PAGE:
We’ll start this week’s assortment of links with a quick look back at a key moment in the history of American technology:
“150 Years Ago a Primitive Internet United the USA” by John Rogers in The Sydney Morning Herald:
Journalist revisits the completion of the first transcontinental telegraph line. Easy to forget how truly revolutionary the telegraph was at the time. For the first time in history, human communication could travel faster on land than a man on a horse. By the way, keeping in mind the technology/religion theme that has been in evidence here lately, let’s not forget the first telegraphic message: “What hath God wrought?”
From the past to the future. Here are two pieces on the much hyped “Singularity.” In the first, Cory Doctorow interviews Ray Kurtzweil, Singularity’s most well-known prophet/advocate. In the second, Microsoft co-founder Paul Allen explains why the Singularity is almost certainly not going to take place by 2045.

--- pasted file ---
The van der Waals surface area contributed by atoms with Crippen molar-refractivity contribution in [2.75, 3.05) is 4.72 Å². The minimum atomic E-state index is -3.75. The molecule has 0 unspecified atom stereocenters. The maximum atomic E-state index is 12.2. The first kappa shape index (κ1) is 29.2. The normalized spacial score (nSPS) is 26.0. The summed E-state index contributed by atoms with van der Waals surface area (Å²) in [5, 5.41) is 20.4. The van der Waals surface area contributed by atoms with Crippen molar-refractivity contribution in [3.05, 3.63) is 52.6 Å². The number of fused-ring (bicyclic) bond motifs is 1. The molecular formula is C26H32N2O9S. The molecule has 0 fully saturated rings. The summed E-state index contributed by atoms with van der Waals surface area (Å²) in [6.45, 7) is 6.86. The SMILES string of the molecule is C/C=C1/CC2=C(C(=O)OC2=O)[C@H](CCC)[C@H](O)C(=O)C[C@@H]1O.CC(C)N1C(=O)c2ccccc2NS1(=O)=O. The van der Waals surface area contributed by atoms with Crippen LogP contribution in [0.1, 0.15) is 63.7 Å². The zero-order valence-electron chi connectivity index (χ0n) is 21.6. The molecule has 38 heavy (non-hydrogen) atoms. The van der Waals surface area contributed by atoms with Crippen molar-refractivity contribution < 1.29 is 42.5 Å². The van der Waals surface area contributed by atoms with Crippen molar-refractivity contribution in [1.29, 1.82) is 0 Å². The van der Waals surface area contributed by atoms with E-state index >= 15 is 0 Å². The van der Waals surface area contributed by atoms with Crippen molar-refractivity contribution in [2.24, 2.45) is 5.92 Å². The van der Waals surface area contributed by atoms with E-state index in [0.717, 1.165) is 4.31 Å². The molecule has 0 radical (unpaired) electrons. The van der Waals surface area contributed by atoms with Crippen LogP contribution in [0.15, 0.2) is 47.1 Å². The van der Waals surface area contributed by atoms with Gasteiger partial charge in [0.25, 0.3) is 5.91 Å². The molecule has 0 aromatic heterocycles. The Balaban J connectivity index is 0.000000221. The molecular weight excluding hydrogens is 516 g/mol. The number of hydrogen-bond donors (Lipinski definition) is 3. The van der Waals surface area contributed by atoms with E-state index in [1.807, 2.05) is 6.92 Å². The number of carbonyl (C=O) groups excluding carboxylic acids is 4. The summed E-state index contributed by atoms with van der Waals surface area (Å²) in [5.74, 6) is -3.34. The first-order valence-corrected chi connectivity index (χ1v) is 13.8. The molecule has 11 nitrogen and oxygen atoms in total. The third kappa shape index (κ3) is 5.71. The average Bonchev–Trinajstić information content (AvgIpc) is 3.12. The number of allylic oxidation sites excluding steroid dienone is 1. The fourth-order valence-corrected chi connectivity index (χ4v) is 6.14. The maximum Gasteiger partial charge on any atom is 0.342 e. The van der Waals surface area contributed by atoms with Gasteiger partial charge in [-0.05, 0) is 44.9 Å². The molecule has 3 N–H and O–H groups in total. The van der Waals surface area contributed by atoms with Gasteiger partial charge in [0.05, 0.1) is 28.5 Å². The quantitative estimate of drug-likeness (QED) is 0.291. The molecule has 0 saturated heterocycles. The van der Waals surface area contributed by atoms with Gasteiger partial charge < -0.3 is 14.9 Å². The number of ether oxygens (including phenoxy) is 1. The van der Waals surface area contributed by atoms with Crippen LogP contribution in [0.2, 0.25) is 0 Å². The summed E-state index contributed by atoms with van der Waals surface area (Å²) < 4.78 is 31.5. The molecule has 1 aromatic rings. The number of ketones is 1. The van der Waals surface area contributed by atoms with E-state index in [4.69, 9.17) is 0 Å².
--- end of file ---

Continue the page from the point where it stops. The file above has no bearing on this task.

“Thought Experiments: When The Singularity Is More Than A Literary Device”
From the likely or unlikely future, back to the past. Here are a couple of offerings I came across at Brainpickings. The first is a brief look at the history of books through a series of really interesting and compelling images (portraits, drawings, frescoes, etc.) and the second is a video compiling the closing segments of a series documentaries on the health of the city by renowned urbanist and critic Lewis Mumford.
“Lewis Mumford on the City: Rare Footage from 1936”
Finally, here is an older essay from Wendell Berry. Berry, in case you are not familiar with his work, is a poet, essayist, farmer, and advocate of the agrarian life and local communities. His insights are out of step with modern assumptions and values and do not easily fit into our narrow left/right political and social schemas, and they are all the wiser for it. Here he writes on sustaining vibrant and healthy local communities.
Enjoy, and have a great weekend. If you’re reading in the American North East, enjoy the early snow!